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For music nerds that follow such things, Music from the Early 21st Century presents a dream team of post-fusion improvisers. Drummer Bobby Previte has a long series of bands and records going back over thirty-five years; guitarist Nels Cline, though best known for his work in Wilco, has a CV going back even longer. Keyboardist Jamie Saft, the relative youngster here, has carved out a very distinctive career for himself over the course of the past quarter century, with some of his earliest work being in Previte’s outfits. This record captures a series of spontaneous compositions at clubs in New York and Pennsylvania, mixing bluesy psych rock and atmospheric post bop in a vein not far from what Previte did twenty-five years ago with his group Latin For Travelers (in which Saft participated).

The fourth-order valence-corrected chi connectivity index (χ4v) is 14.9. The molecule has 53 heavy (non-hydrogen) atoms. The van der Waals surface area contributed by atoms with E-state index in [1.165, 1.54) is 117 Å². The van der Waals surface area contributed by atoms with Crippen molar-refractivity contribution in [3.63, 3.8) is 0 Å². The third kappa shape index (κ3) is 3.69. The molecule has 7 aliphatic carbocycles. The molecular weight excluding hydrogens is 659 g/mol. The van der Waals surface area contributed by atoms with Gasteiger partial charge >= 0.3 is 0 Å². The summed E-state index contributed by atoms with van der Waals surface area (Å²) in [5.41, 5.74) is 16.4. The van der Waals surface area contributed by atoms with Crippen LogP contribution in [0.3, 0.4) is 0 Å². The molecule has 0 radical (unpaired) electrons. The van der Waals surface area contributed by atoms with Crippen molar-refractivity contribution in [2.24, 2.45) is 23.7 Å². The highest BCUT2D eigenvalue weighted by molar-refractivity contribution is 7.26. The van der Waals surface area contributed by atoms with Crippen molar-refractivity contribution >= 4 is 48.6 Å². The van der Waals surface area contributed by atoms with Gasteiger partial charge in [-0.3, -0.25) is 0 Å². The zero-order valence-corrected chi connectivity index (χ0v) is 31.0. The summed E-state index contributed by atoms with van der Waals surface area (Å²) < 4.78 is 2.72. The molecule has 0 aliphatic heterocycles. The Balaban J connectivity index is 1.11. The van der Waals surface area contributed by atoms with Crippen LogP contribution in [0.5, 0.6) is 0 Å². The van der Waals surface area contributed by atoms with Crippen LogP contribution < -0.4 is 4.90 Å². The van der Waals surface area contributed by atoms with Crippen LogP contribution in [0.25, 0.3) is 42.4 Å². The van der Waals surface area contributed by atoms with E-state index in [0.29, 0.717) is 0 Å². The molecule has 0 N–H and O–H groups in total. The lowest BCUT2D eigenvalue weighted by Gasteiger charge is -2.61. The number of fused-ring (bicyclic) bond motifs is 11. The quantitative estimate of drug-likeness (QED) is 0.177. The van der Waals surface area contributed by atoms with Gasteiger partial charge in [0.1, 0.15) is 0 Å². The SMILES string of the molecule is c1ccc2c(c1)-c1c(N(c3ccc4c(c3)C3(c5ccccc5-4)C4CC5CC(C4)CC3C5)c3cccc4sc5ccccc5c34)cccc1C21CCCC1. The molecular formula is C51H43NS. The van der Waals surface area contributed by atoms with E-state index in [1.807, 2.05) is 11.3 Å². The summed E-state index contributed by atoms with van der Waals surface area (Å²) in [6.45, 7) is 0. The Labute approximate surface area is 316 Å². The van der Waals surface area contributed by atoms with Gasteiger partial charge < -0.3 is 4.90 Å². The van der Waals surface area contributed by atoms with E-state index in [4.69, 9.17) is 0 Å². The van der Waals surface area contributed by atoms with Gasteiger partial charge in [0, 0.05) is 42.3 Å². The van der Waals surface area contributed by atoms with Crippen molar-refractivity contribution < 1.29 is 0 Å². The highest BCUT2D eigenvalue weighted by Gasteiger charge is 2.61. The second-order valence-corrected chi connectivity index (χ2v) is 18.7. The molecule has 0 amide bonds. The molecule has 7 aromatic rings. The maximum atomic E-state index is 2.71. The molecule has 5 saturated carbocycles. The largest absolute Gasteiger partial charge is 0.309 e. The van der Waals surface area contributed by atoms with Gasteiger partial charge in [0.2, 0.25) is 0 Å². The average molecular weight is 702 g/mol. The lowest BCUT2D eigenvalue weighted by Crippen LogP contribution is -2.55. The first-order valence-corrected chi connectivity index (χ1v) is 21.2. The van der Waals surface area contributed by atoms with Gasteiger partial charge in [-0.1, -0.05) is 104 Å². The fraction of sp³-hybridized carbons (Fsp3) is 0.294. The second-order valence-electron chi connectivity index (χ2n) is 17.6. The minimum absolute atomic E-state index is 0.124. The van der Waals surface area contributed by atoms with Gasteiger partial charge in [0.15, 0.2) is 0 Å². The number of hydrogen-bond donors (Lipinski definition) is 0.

With Saft’s grungy Hammond organ as an anchor, the trio grab improvised melodies by the throat and wrangle them into all kinds of interesting shapes. Previte plays around the beat as much as on it, giving the tracks a lighter-than-air quality, while Saft drills deep into the earth with his Hammond and MiniMoog, and Cline veers from wafting swells to power-drill shred. There’s a sense of whimsy here that drives the playing as much as intensity – the trio wants to have fun while they rip heads off. That gives the innocuously titled “Paywall” an aggressive edge, while giving the boldly-named “The New Weird” an unexpected melodic accessibility. The group hits its peak with “Occession,” whose fourteen-odd minutes give them plenty of room to explore every facet of their chemistry and charisma. Music from the Early 21st Century is a testament to giving a gaggle of creative individuals a stage and free reign to let what happens happen.
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